Accessibility February 5, 2019
A contest that seeks to celebrate innovative designs in adaptive wear for people with disabilities
Be it comfort or style, people with disabilities are low on the priority list for clothing lines or fashion designers in India. From wearing pants to buttoning shirts, disabled people mostly have to improvise, and the final result may not always be something to your choice or sense of well-being.
Something that bothers Anita Iyer, Founder, EKansh Trust, the Pune-based NGO that works to promote inclusion in education and employment, deeply. And it has led to her to launch a contest in designing clothing for people with disabilities. The aim is to make budding designers aware of the difficulties that people of different disability types face while wearing clothes.
There is nothing that is being designed specifically for people with disabilities. At EKansh, we are always looking for ways to sensitize students about such things. There is plus-sized clothing now which addresses different body types. There should be a trend for wheelchair users and other disability types as well. – Anita Narayan Iyer, Founder, EKansh Trust
Rules of the game
The competition is pan-India and open to everyone. Each team must have five members, of which three should be students of fashion or garment design, one fashion designer and a mentor, who has a disability. The mentor has to give the team a detailed insight of the specific challenges linked to his or her disability. The disability has to be such that it causes discomfort while dressing, so categories like deaf and hard of hearing are not included.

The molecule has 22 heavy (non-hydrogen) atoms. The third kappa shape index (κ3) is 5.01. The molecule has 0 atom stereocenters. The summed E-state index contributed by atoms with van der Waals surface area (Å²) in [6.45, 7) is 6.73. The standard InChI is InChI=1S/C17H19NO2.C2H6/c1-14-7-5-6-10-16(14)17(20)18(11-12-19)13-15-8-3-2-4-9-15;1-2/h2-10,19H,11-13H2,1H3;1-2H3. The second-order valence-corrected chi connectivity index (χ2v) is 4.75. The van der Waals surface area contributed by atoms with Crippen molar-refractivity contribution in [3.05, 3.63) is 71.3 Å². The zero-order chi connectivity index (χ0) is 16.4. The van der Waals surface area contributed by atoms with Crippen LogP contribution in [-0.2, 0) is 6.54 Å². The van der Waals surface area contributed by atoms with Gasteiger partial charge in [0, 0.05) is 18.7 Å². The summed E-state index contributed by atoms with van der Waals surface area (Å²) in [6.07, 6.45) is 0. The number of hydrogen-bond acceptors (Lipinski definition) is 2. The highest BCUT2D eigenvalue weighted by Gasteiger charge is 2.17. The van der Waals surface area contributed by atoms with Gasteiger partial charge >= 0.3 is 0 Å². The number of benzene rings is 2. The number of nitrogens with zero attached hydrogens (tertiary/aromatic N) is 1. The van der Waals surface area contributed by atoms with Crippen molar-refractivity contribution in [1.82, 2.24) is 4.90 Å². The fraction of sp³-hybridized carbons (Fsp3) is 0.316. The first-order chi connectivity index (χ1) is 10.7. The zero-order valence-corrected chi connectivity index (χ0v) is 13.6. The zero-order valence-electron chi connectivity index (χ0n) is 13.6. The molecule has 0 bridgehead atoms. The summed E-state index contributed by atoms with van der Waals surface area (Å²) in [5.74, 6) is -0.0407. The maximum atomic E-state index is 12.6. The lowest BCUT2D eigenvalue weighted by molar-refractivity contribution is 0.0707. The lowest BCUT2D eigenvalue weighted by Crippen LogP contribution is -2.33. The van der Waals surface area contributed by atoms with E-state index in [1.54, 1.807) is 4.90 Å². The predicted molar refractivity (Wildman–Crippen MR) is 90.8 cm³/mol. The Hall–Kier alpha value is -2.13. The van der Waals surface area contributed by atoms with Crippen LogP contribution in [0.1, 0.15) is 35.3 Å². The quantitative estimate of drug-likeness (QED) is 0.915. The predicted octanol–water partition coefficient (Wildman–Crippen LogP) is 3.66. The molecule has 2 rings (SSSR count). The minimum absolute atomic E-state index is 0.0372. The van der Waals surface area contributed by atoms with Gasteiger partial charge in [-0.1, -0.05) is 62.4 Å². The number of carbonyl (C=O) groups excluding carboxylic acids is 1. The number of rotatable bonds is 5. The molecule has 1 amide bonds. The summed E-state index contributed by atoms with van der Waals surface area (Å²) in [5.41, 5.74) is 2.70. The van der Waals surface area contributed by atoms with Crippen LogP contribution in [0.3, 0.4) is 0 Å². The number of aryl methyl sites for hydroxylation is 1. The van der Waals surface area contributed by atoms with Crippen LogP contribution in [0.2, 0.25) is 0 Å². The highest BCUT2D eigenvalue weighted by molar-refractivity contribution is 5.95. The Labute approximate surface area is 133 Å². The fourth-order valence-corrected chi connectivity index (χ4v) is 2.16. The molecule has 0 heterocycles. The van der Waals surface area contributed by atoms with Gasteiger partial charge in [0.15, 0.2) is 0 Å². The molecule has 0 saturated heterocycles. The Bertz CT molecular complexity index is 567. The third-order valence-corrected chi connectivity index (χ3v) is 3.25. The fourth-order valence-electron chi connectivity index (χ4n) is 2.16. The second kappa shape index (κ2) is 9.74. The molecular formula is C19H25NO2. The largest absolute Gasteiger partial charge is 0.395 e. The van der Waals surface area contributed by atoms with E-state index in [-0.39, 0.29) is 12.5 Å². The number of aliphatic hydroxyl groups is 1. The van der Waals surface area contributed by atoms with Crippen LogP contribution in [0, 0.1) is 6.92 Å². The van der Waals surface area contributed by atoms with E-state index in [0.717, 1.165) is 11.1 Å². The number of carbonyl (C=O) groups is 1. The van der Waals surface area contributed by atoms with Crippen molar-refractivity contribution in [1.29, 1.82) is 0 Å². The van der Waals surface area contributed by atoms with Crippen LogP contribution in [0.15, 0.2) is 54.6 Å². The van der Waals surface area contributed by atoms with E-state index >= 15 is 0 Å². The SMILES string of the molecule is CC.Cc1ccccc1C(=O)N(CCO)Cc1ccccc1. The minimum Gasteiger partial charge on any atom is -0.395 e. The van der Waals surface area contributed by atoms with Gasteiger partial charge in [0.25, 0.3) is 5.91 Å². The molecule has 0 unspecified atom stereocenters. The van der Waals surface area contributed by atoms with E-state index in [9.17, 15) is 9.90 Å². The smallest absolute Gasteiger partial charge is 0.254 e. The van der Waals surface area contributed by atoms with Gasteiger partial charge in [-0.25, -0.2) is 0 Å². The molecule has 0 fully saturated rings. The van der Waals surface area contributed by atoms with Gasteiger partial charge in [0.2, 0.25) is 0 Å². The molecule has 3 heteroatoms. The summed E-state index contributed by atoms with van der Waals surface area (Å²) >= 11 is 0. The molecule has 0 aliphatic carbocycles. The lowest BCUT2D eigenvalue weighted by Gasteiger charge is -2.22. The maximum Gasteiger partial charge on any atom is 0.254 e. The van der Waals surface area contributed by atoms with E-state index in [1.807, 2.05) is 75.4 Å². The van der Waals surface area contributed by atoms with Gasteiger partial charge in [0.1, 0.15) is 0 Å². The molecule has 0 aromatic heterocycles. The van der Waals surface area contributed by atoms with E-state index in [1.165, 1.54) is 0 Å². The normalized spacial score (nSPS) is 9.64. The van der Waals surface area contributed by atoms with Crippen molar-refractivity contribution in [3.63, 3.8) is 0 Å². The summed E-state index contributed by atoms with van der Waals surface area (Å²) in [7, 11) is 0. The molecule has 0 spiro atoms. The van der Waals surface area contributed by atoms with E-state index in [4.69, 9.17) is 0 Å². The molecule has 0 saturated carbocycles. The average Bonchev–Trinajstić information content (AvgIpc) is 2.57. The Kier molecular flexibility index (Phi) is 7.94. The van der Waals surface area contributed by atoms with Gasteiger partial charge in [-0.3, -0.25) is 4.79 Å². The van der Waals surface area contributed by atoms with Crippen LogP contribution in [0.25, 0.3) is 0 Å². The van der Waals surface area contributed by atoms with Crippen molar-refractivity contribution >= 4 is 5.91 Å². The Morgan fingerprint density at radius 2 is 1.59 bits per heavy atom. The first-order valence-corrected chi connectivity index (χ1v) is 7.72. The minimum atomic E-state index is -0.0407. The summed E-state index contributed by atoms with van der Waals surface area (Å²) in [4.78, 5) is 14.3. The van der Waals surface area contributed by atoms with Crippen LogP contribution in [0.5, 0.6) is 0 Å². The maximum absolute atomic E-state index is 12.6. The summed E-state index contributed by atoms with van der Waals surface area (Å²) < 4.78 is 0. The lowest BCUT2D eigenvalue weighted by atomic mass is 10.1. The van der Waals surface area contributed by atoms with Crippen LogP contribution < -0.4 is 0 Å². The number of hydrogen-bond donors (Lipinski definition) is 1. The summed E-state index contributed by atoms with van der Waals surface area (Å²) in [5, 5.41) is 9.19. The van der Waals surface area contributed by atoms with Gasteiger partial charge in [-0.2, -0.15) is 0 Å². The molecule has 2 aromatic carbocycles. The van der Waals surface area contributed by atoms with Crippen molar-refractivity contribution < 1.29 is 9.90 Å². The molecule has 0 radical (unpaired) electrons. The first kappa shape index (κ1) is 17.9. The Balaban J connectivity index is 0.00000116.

Each team has to submit a video of the mentor talking about the issues faced while dressing independently and how the garment entered addresses those challenges. Photos have to be submitted as well.
The deadline for entries is mid-July, with the finale, rather fittingly, scheduled for Independence Day. The panel of judges will include experts from the field of disability, textiles, a senior citizen as well as a designer who can talk about the possibility of scaling such a design.
The winner will be called to Pune for a ramp walk.
Entries have started coming in already, says Iyer. “As of last week, three people with disabilities have written in saying they want to take part, including a mother with a disabled child, who says she is interested given the hassles children face in wearing school uniforms”.
It’s an idea that has got a big thumbs up from people with disabilities. Para sports personJustin Jesudas says this will help create greater awareness. “This is a good initiative by Anita Iyer to target young designers. One, they will understand the challenges that people with disabilities face. Two, they will be able to include these designs in their portfolios for modelling shows or designer lines. This way it will help promote inclusion and create awareness among people without disabilities”.
Jasmina Khanna, a Mumbai-based working woman hopes the contest will lead to some exciting designs in Indian wear.
“I can’t wear clothes like skirts, ghagras or sarees as a wheelchair user because they tend to fly off the legs. The problem is more with Indian clothes. When I wear a salwaar kameez I cannot take dupatta due to less hand control. Same is the reason I don’t wear a lehenga, so I end up missing out on formal Indian clothes”.
All valuable inputs for budding designers looking to make their mark on the Indian fashion scene. So, what are you waiting for? This is a unique chance to test your skills and imagination! Click on – http://www.ekansh.org/ad-dress-now.html?fbclid=IwAR1FHKIS6t98GBstZW4qwdh0Z6wyKBvbNBsE7sFeorXZfFvvgnrhGKvX5lg
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